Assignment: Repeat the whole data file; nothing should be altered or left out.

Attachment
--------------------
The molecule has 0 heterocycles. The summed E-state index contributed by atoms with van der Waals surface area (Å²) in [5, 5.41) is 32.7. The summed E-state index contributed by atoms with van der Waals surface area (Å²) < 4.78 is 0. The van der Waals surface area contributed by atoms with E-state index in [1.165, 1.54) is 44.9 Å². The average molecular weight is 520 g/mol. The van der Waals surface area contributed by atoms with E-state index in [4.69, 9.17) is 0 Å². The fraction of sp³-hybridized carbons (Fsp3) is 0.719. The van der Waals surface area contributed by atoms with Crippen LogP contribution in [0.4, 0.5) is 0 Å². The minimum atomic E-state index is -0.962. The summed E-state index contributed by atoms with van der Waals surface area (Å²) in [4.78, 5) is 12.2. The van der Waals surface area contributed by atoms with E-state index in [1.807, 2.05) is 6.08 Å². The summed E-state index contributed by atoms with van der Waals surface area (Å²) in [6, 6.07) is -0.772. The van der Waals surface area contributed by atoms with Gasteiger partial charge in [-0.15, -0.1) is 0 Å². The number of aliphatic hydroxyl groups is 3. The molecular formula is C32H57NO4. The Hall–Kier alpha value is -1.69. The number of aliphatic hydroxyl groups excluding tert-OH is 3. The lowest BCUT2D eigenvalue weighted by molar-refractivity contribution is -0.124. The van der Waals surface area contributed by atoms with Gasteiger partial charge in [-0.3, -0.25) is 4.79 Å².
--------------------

The molecule has 0 heterocycles. The summed E-state index contributed by atoms with van der Waals surface area (Å²) in [5, 5.41) is 32.7. The summed E-state index contributed by atoms with van der Waals surface area (Å²) < 4.78 is 0. The van der Waals surface area contributed by atoms with E-state index in [1.165, 1.54) is 44.9 Å². The average molecular weight is 520 g/mol. The van der Waals surface area contributed by atoms with E-state index in [4.69, 9.17) is 0 Å². The fraction of sp³-hybridized carbons (Fsp3) is 0.719. The van der Waals surface area contributed by atoms with Crippen LogP contribution in [0.4, 0.5) is 0 Å². The minimum atomic E-state index is -0.962. The summed E-state index contributed by atoms with van der Waals surface area (Å²) in [4.78, 5) is 12.2. The van der Waals surface area contributed by atoms with E-state index in [1.807, 2.05) is 6.08 Å². The summed E-state index contributed by atoms with van der Waals surface area (Å²) in [6, 6.07) is -0.772. The van der Waals surface area contributed by atoms with Gasteiger partial charge in [-0.15, -0.1) is 0 Å². The number of aliphatic hydroxyl groups is 3. The molecular formula is C32H57NO4. The Hall–Kier alpha value is -1.69. The number of aliphatic hydroxyl groups excluding tert-OH is 3. The lowest BCUT2D eigenvalue weighted by molar-refractivity contribution is -0.124. The van der Waals surface area contributed by atoms with Gasteiger partial charge in [-0.3, -0.25) is 4.79 Å².